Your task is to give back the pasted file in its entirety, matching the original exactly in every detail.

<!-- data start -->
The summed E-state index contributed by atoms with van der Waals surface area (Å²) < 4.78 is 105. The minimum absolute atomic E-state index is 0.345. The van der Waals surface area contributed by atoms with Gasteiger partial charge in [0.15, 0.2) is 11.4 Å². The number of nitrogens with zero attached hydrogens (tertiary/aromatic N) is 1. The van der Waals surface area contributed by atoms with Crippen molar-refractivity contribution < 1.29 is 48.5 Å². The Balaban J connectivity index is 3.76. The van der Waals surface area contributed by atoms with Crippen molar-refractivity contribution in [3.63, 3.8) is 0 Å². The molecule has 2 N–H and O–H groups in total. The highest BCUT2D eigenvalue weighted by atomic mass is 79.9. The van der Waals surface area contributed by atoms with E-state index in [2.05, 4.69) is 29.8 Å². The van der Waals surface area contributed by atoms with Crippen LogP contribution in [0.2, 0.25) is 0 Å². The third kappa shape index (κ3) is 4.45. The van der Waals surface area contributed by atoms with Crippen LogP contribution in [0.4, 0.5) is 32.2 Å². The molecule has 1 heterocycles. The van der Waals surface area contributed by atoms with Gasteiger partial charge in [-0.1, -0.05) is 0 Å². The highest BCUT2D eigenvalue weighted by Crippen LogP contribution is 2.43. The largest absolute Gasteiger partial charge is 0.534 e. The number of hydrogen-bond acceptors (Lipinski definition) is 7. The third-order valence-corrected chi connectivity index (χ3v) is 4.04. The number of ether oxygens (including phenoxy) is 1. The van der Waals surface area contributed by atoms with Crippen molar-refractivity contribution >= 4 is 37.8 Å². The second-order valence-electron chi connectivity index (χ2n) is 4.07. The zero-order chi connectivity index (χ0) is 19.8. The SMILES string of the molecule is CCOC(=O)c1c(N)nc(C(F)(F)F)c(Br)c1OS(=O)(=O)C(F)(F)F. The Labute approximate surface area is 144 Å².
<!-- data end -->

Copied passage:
The summed E-state index contributed by atoms with van der Waals surface area (Å²) < 4.78 is 105. The minimum absolute atomic E-state index is 0.345. The van der Waals surface area contributed by atoms with Gasteiger partial charge in [0.15, 0.2) is 11.4 Å². The number of nitrogens with zero attached hydrogens (tertiary/aromatic N) is 1. The van der Waals surface area contributed by atoms with Crippen molar-refractivity contribution < 1.29 is 48.5 Å². The Balaban J connectivity index is 3.76. The van der Waals surface area contributed by atoms with Crippen molar-refractivity contribution in [3.63, 3.8) is 0 Å². The molecule has 2 N–H and O–H groups in total. The highest BCUT2D eigenvalue weighted by atomic mass is 79.9. The van der Waals surface area contributed by atoms with E-state index in [2.05, 4.69) is 29.8 Å². The van der Waals surface area contributed by atoms with Crippen LogP contribution in [0.2, 0.25) is 0 Å². The third kappa shape index (κ3) is 4.45. The van der Waals surface area contributed by atoms with Crippen LogP contribution in [0.4, 0.5) is 32.2 Å². The molecule has 1 heterocycles. The van der Waals surface area contributed by atoms with Gasteiger partial charge in [-0.1, -0.05) is 0 Å². The highest BCUT2D eigenvalue weighted by Crippen LogP contribution is 2.43. The largest absolute Gasteiger partial charge is 0.534 e. The number of hydrogen-bond acceptors (Lipinski definition) is 7. The third-order valence-corrected chi connectivity index (χ3v) is 4.04. The number of ether oxygens (including phenoxy) is 1. The van der Waals surface area contributed by atoms with Crippen molar-refractivity contribution >= 4 is 37.8 Å². The second-order valence-electron chi connectivity index (χ2n) is 4.07. The zero-order chi connectivity index (χ0) is 19.8. The SMILES string of the molecule is CCOC(=O)c1c(N)nc(C(F)(F)F)c(Br)c1OS(=O)(=O)C(F)(F)F. The Labute approximate surface area is 144 Å².